Preprocessing module

Overview: the “chain” concept

The preprocessing module includes preprocessing steps to apply before running a sorter. Example processing steps include filtering, removing noise, removing bad channels, etc. Preprocessors are lazy, meaning that no computation is performed until it is required (usually at the spike sorting step). This enables one to build preprocessing chains to be applied in sequence to a ~spikeinterface.core.BaseRecording object. This is possible because each preprocessing step returns a new ~spikeinterface.core.BaseRecording that can be input to the next step in the chain.

In this code example, we build a preprocessing chain with two steps:

  1. bandpass filter

  2. common median reference (CMR)

import spikeinterface.preprocessing import bandpass_filter, common_reference

# recording is a RecordingExtractor object
recording_f = bandpass_filter(recording=recording, freq_min=300, freq_max=6000)
recording_cmr = common_reference(recording=recording_f, operator="median")

These two preprocessors will not compute anything at instantiation, but the computation will be “on-demand” (“on-the-fly”) when getting traces.

traces = recording_cmr.get_traces(start_frame=100_000, end_frame=200_000)

Some internal sorters (see SpikeInterface-based spike sorters) can work directly on these preprocessed objects so there is no need to save the object:

# here the spykingcircus2 sorter engine directly uses the lazy "recording_cmr" object
sorting = run_sorter(sorter='spykingcircus2', recording=recording_cmr, sorter_name='spykingcircus2')

Most of the external sorters, however, will need a binary file as input, so we can optionally save the processed recording with the efficient SpikeInterface save() function:

recording_saved ="/path/to/preprocessed", n_jobs=8, chunk_duration='1s')

In this case, the save() function will process in parallel our original recording with the bandpass filter and CMR, and save it to a binary file in the “/path/to/preprocessed” folder. The recording_saved is yet another ~spikeinterface.core.BaseRecording which maps directly to the newly created binary file, for very quick access.

NOTE: all sorters will automatically perform the saving operation internally.

Impact on recording dtype

By default the dtype of a preprocessed recording does not change the recording’s dtype, even if, internally, the computation is performed using a different dtype. For instance if we have a int16` recording, the application of a bandpass filter will preserve the original dtype (unless specified otherwise):

import spikeinterface.extractors as se
# spikeGLX is int16
rec_int16 = se.read_spikeglx(folder_path"my_folder")
# by default the int16 is kept
rec_f = bandpass_filter(recording=rec_int16, freq_min=300, freq_max=6000)
# we can force a float32 casting
rec_f2 = bandpass_filter(recording=rec_int16, freq_min=300, freq_max=6000, dtype='float32')

Some scaling pre-processors, such as whiten() or zscore(), will force the output to float32.

When converting from a float to an int, the value will first be rounded to the nearest integer.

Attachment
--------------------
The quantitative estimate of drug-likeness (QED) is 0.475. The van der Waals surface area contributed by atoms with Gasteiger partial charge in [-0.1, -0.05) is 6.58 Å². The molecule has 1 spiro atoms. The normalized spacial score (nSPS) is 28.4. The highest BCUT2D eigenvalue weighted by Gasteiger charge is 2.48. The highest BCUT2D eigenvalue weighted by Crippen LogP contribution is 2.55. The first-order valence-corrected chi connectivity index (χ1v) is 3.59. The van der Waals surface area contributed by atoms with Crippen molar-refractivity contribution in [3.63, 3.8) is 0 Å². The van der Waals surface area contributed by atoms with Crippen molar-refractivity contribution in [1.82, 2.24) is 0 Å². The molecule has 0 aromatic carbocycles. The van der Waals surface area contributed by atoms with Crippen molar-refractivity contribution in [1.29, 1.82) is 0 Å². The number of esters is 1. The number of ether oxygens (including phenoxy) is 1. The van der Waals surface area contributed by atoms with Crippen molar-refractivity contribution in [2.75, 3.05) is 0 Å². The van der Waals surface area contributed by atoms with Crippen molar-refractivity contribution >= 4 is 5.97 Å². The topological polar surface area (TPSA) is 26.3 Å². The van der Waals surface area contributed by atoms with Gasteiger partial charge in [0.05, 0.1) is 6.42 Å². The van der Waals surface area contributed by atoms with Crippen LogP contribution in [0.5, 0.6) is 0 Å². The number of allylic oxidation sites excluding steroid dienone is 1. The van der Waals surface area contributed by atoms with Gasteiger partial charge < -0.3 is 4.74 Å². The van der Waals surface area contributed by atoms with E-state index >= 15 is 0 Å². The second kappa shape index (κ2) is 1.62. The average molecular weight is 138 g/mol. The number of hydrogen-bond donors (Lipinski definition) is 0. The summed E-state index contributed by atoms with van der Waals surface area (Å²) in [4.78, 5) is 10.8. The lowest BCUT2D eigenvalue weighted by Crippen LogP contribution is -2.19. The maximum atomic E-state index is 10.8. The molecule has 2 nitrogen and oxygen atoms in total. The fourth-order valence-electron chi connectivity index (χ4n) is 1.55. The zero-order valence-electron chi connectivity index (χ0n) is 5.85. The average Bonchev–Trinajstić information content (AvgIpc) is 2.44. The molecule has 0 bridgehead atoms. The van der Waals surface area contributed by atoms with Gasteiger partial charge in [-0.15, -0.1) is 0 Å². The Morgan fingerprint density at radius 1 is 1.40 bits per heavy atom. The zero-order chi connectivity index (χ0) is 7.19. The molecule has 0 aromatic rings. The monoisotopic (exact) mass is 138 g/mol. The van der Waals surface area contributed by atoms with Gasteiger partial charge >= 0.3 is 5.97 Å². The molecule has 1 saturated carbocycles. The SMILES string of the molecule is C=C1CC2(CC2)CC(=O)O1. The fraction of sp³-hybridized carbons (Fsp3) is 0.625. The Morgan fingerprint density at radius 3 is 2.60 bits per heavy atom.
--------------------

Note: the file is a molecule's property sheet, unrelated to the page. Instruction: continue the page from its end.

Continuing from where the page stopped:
Available preprocessing

We have many preprocessing functions that can be flexibly added to a pipeline.

The full list of preprocessing functions can be found here: spikeinterface.preprocessing

Here is a full list of possible preprocessing steps, grouped by type of processing:

For all examples rec is a RecordingExtractor.

filter() / bandpass_filter() / notch_filter() / highpass_filter()

There are several variants of filtering (e.g., bandpass, highpass, notch).

Filtering steps are implemented using scipy.signal.

Important aspects of filtering functions:
  • they use a margin internally to deal with border effects

  • they perform forward-backward filtering (filtfilt)

  • they can use ‘ba’ or ‘sos’ mode

rec_f = bandpass_filter(recording=rec, freq_min=300, freq_max=6000)


A very common operation to remove the noise is to re-reference traces. This is implemented with the common_reference() function.

There are various options when combining operator and reference arguments:
  • using “median” or “average” (average is faster, but median is less sensitive to outliers)

  • using “global” / “local” / “single” references

rec_cmr = common_reference(recording=rec, operator="median", reference="global")


Recording system often do not sample all channels simultaneously. In fact, there is a small delay (less that a sampling period) in between channels. For instance this is the case for Neuropixels devices.

Applying common_reference() on this data does not correctly remove artifacts, since we first need to compensate for these small delays! This is exactly what phase_shift() does.

This function relies on an internal property of the recording called inter_sample_shift. For Neuropixels recordings (read with the read_spikeglx() or the read_openephys() functions), the inter_sample_shift is automatically loaded from the metadata and set.

Calling phase_shift() alone has almost no effect, but combined with common_reference() it makes a real difference on artifact removal.

rec_shift = phase_shift(recording=rec)
rec_cmr = common_reference(recording=rec_shift, operator="median", reference="global")

CatGT and IBL destriping are both based on this idea (see How to implement “IBL destriping” or “SpikeGLX CatGT” in SpikeInterface).

normalize_by_quantile() /scale() / center() / zscore()

We have several “scalers” to apply some gains and offsets on traces.

scale() is the base function to apply user-defined gains and offsets to every channels.

zscore() estimates median/mad (or mean/std) of each channel and then applies the scale function to obtain centered with unitary variance on each channel.

rec_normed = zscore(recording=rec)


Many sorters use this pre-processing step internally, but if you want to combine this operation with other preprocessing steps, you can use the whiten() implemented in SpikeInterface. The whitenning matrix W is constructed by estimating the covariance across channels and then inverting it.